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Seattle Approves Nation’s First Hazard Pay System For Gig Workers

Gig economy workers performing food delivery services in Seattle will receive an extra $2.50 per delivery during the COVID-19 pandemic thanks to a first-in-the-nation hazard pay law unanimously passed by the City Council on Monday. The bill now heads to Mayor Jenny Durkan’s desk; she has indicated she will sign it into law this week. What do gig economy businesses need to know about this groundbreaking development?

The Basics

First and foremost, once the mayor signs the bill, it will go into effect immediately. It was passed as an “emergency” measure, which permits the effective date of the act to be advanced. It will expire when the COVID-19 health threat has ended and the city’s emergency declaration is no longer in effect.

According to the lawmakers behind the measure, the hazard payments are intended to “offset costs and risks that drivers are dealing with during the pandemic,” such as acquiring personal protective gear and cleaning delivery vehicles.

What Businesses Cannot Do

A critical feature of this legislation is that grocery delivery companies are prohibited from passing the hazard pay surcharge on to customers. Businesses also cannot cut driver compensation to help fund the hazard pay costs. Companies cannot take other steps to avoid paying the hazard pay, either: the bill prohibits companies from changing geographic areas they serve in an effort to avoid the raise either, and it bars businesses from restricting workers’ access to online orders.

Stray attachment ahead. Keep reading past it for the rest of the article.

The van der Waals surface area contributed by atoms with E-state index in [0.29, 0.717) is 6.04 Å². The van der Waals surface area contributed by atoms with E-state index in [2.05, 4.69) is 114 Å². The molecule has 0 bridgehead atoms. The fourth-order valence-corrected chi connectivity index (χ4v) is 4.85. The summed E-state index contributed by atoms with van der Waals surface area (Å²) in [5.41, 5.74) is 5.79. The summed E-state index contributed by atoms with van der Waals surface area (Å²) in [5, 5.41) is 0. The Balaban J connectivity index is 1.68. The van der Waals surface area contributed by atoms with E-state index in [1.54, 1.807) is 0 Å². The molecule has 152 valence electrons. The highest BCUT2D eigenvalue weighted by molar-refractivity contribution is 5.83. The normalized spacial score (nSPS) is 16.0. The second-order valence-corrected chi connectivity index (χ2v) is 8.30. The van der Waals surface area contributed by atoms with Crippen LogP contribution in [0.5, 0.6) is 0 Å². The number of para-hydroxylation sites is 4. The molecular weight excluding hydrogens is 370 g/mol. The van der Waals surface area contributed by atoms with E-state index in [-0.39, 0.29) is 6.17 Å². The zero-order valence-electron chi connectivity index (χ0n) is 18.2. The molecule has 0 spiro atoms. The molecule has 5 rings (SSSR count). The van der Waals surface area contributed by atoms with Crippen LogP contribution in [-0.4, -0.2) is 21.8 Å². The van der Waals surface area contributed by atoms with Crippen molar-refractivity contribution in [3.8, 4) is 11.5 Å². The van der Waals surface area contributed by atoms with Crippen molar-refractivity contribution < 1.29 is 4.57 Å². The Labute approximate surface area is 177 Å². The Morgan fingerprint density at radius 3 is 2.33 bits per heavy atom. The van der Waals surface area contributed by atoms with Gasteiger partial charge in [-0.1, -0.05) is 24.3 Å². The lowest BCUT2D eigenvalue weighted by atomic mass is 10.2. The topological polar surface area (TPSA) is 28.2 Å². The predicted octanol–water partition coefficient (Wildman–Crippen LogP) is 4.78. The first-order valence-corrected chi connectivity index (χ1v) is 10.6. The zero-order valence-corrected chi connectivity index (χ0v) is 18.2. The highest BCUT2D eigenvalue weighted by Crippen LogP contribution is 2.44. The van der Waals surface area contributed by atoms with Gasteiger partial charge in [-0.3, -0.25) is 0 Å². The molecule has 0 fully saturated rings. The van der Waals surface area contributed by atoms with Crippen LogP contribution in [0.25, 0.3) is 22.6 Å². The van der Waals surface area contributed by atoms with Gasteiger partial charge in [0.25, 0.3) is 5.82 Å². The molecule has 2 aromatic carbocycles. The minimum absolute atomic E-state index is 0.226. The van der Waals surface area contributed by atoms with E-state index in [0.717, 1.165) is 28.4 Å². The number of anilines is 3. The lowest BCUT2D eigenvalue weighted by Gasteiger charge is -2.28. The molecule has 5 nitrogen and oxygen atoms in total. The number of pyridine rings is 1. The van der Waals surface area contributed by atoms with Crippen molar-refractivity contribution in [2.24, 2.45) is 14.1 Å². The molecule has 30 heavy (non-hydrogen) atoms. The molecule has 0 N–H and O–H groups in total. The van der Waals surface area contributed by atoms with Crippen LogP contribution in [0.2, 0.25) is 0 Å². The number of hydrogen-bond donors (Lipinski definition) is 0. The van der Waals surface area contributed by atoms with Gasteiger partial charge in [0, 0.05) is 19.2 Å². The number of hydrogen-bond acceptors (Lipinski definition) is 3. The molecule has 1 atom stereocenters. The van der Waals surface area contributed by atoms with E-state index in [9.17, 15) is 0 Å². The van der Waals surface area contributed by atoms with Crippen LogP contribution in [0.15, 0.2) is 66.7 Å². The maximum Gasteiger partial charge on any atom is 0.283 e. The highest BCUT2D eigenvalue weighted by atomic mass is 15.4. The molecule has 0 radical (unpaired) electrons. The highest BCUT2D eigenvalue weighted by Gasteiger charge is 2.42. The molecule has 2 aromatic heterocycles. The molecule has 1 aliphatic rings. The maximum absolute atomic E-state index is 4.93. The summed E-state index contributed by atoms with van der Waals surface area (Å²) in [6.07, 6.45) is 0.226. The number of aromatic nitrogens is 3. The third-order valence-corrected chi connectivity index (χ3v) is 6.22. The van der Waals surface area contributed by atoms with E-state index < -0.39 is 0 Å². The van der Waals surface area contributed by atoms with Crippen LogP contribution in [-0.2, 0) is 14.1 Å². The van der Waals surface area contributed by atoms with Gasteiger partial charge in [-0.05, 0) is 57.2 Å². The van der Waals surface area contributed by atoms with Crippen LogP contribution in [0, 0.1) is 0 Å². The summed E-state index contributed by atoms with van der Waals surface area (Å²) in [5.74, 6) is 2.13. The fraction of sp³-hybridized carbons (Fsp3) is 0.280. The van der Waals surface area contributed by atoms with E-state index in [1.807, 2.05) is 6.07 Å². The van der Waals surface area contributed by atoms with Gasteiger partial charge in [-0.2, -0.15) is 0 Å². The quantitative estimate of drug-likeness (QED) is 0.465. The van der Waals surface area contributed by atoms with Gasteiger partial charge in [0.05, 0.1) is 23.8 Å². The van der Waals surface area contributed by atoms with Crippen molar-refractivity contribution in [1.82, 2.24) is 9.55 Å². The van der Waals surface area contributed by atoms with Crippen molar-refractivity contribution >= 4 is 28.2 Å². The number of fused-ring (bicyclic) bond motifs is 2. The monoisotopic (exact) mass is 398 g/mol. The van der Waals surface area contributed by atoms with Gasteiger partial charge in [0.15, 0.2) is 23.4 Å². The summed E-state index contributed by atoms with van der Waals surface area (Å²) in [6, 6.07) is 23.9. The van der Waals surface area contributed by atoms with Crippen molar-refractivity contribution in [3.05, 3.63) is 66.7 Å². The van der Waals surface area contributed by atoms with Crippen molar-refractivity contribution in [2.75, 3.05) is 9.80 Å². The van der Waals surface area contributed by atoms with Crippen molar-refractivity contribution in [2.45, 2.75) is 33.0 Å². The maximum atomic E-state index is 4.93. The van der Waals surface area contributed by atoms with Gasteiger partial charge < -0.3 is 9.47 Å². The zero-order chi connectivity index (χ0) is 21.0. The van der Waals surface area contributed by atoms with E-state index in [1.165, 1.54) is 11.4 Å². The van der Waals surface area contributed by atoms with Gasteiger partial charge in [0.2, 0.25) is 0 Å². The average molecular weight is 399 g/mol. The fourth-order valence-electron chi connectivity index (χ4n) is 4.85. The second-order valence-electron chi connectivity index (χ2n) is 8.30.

Who Is Not Included

The hazard pay system only impacts food and grocery delivery services, not transportation network companies (TNCs). An earlier version of the measure included provisions that would have included such drivers, but it was revised before passage.

What’s Next?

Expect to see other jurisdictions follow Seattle’s lead and pass their own hazard pay systems during the pendency of the pandemic. An original version of the measure sought $5.00 per delivery before lawmakers compromised to reach the final result; it would not be surprising to see other local governments aim towards the $5.00 mark with their own laws. In Seattle, meanwhile, expect to see further negotiations on minimum pay requirements for TNC drivers. Now that delivery drivers are in line for a pay increase, you can expect other gig economy workers to reap their own benefits soon.

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